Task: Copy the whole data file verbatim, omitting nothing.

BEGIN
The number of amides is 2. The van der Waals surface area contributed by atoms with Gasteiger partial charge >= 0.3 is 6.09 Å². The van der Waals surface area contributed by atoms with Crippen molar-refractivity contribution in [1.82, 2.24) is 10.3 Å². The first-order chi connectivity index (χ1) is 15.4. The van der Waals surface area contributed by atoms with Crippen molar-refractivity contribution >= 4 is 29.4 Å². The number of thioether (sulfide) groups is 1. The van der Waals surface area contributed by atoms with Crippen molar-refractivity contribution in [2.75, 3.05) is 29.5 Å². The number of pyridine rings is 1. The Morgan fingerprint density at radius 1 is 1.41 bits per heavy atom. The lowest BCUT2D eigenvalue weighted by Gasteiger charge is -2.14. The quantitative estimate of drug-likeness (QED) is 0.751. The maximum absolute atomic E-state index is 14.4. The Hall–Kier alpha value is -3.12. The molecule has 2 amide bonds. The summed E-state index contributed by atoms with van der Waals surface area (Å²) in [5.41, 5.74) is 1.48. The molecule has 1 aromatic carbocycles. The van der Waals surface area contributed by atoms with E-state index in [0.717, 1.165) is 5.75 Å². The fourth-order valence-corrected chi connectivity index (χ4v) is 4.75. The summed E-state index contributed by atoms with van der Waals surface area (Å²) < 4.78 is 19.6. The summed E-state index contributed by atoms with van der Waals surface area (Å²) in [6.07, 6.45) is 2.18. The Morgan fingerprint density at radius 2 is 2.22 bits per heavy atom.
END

The number of amides is 2. The van der Waals surface area contributed by atoms with Gasteiger partial charge >= 0.3 is 6.09 Å². The van der Waals surface area contributed by atoms with Crippen molar-refractivity contribution in [1.82, 2.24) is 10.3 Å². The first-order chi connectivity index (χ1) is 15.4. The van der Waals surface area contributed by atoms with Crippen molar-refractivity contribution >= 4 is 29.4 Å². The number of thioether (sulfide) groups is 1. The van der Waals surface area contributed by atoms with Crippen molar-refractivity contribution in [2.75, 3.05) is 29.5 Å². The number of pyridine rings is 1. The Morgan fingerprint density at radius 1 is 1.41 bits per heavy atom. The lowest BCUT2D eigenvalue weighted by Gasteiger charge is -2.14. The quantitative estimate of drug-likeness (QED) is 0.751. The maximum absolute atomic E-state index is 14.4. The Hall–Kier alpha value is -3.12. The molecule has 2 amide bonds. The summed E-state index contributed by atoms with van der Waals surface area (Å²) in [5.41, 5.74) is 1.48. The molecule has 1 aromatic carbocycles. The van der Waals surface area contributed by atoms with E-state index in [0.717, 1.165) is 5.75 Å². The fourth-order valence-corrected chi connectivity index (χ4v) is 4.75. The summed E-state index contributed by atoms with van der Waals surface area (Å²) < 4.78 is 19.6. The summed E-state index contributed by atoms with van der Waals surface area (Å²) in [6.07, 6.45) is 2.18. The Morgan fingerprint density at radius 2 is 2.22 bits per heavy atom.